Principle #1—Comply with all applicable laws and regulations—federal, state, local, and international. Check out IRS's Stay Exempt Web Site for guidance from the IRS about what is required.Principle #3—Have policies and procedures for conflicts of interest. Charity regulators require that board members and staff disclose any interest in a transaction or action that could be viewed as affecting their objectivity or independence. First, any potential conflicts should be disclosed. Then there should be policies to deal with them transparently. If a board member has a material conflict of interest, the law requires that he/she not discuss or vote on the issue. An Internet search will provide sample conflict-of-interest policies to use as a model.Principle #21—Keep complete, current, and accurate financial records, preferably audited or reviewed by a qualified independent financial expert. State laws vary on the sizes and types of organizations that are required to have audits or reviews by an outside accountant, so check on your state's requirements. Creating an audit committee of board members (including some with financial expertise) helps reduce a possible conflict of interest between the paid staff and the outside auditors.Principle #25—Establish clear written policies for paying or reimbursing business or travel expenses. The IRS does not want to see "lavish, extravagant, or excessive expenditures." A review of IRS Publication 463, "Travel, Entertainment, Gift, and Car Expenses," can help you write your reimbursement policies.Principle #26—Do not pay for expenses or reimburse travel for spouses, dependents, or others who accompany someone conducting business for the charity. This restriction doesn't apply for small costs (such as a meal) or if the person is also working on charity business.Principle #27—Be accurate and truthful in your solicitation materials. What you need to address is covered in A Donor Bill of Rights, developed by the Association of Fundraising Professionals.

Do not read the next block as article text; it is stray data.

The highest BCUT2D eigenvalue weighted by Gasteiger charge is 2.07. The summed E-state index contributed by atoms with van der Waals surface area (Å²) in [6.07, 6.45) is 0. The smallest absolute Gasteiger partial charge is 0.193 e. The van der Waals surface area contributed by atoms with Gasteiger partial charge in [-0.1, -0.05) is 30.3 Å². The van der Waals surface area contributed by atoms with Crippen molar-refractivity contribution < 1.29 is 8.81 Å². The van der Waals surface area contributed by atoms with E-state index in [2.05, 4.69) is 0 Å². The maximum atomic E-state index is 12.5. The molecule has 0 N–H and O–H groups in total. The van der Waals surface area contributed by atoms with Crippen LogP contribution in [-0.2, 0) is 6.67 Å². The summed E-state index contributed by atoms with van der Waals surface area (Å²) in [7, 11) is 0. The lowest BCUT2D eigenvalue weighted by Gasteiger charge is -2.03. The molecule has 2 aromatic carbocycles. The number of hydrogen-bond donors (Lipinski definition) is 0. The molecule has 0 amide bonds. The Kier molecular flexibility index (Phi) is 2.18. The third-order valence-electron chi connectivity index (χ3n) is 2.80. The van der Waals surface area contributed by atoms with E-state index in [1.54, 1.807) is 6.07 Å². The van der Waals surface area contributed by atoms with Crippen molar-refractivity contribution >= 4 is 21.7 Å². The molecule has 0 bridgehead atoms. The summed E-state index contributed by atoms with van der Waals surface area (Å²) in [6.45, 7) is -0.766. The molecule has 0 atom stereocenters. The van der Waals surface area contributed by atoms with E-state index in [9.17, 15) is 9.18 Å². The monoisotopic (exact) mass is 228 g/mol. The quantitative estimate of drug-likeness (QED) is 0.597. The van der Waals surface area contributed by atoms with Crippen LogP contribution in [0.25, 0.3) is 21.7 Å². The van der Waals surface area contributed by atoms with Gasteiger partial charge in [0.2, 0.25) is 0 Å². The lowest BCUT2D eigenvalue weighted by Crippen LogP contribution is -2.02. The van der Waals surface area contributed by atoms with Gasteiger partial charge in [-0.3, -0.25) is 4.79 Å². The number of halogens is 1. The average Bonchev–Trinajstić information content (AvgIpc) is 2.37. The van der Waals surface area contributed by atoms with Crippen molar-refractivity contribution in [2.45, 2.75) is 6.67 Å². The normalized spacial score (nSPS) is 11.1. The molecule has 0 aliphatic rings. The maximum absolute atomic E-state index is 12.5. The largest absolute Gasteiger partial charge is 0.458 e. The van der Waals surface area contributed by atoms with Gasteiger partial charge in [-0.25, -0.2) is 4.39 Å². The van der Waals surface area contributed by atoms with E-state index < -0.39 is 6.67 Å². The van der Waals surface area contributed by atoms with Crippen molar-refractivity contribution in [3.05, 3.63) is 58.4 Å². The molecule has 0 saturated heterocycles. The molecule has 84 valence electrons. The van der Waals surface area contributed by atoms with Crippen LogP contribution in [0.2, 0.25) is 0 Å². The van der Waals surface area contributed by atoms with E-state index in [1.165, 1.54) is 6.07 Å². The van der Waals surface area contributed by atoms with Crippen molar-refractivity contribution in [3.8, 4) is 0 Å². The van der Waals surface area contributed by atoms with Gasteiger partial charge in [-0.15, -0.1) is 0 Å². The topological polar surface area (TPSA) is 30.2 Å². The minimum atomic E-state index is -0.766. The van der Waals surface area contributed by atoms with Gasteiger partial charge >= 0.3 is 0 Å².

Principle #8—Have a governing body responsible for reviewing and approving the organization's mission and strategic direction, annual budget and key financial transactions, compensation practices and policies, and fiscal and governance policies. Not being responsible about compensation can cost money—in fact, the IRS's Executive Compensation Initiative Project report concluded that there was need for "a continued enforcement presence in this area."Principle #12—Have a substantial majority of independent board members. Board members should not be compensated as employees or independent contractors. They should not have compensation determined by individuals compensated by the organization, not receive material financial benefits, and not be related or residing with those who are not independent.Independent judgment is required of board members, and the organization's interest must be placed above personal interests. Thus, most individuals on the board should be free of financial conflicts of interest.Principle #13—The Board should hire, oversee, and annually evaluate the performance of the CEO and conduct an evaluation prior to any change in compensation. This is the board's responsibility, and the IRS guidance is clear:Set compensation in advance using appropriate comparability data.Make sure no one involved in setting the salary has a conflict of interest.Document decisions on compensation.The IRS regulations call for "reasonable" compensation—the amount that would be paid for "like services" by "like enterprises" (could be taxable or tax-exempt), under "like circumstances." Small organizations should have at least three comparables, and the IRS implies that larger organizations should have more than three.Principle #20—The Board should serve without compensation. If compensated, use appropriate comparability data to determine the amount to be paid. Because compensating board members is unusual, detailed documentation is necessary if a charity does more than reimburse expenses. If board members are setting their own compensation, they clearly have a conflict of interest, so use an independent data source.
GuideStar is a 501(c)(3) nonprofit organization. Copyright © 2015, GuideStar USA, Inc. All rights reserved.